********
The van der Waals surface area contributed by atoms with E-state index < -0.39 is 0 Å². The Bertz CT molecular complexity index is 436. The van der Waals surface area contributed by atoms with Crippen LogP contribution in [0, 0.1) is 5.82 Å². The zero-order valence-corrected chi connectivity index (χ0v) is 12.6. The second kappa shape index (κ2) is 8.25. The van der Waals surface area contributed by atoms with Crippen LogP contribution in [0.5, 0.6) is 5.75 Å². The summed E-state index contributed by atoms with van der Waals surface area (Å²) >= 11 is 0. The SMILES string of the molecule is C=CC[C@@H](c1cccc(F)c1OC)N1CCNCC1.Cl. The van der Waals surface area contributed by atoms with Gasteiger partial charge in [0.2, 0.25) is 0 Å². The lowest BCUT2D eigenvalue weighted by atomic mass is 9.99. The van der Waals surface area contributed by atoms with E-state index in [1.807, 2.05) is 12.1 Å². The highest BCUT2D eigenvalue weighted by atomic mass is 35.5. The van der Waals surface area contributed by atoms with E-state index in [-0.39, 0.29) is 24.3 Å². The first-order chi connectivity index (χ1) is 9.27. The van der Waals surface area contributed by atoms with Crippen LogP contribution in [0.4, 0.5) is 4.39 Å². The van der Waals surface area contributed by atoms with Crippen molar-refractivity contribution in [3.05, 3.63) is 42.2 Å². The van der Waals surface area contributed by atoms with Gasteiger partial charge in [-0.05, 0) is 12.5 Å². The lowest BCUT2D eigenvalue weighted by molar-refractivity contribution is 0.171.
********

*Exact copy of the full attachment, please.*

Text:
The van der Waals surface area contributed by atoms with E-state index < -0.39 is 0 Å². The Bertz CT molecular complexity index is 436. The van der Waals surface area contributed by atoms with Crippen LogP contribution in [0, 0.1) is 5.82 Å². The zero-order valence-corrected chi connectivity index (χ0v) is 12.6. The second kappa shape index (κ2) is 8.25. The van der Waals surface area contributed by atoms with Crippen LogP contribution in [0.5, 0.6) is 5.75 Å². The summed E-state index contributed by atoms with van der Waals surface area (Å²) >= 11 is 0. The SMILES string of the molecule is C=CC[C@@H](c1cccc(F)c1OC)N1CCNCC1.Cl. The van der Waals surface area contributed by atoms with Gasteiger partial charge in [0.2, 0.25) is 0 Å². The lowest BCUT2D eigenvalue weighted by atomic mass is 9.99. The van der Waals surface area contributed by atoms with E-state index in [1.807, 2.05) is 12.1 Å². The highest BCUT2D eigenvalue weighted by atomic mass is 35.5. The van der Waals surface area contributed by atoms with E-state index in [-0.39, 0.29) is 24.3 Å². The first-order chi connectivity index (χ1) is 9.27. The van der Waals surface area contributed by atoms with Crippen LogP contribution in [0.4, 0.5) is 4.39 Å². The van der Waals surface area contributed by atoms with Crippen molar-refractivity contribution in [3.05, 3.63) is 42.2 Å². The van der Waals surface area contributed by atoms with Gasteiger partial charge in [-0.05, 0) is 12.5 Å². The lowest BCUT2D eigenvalue weighted by molar-refractivity contribution is 0.171.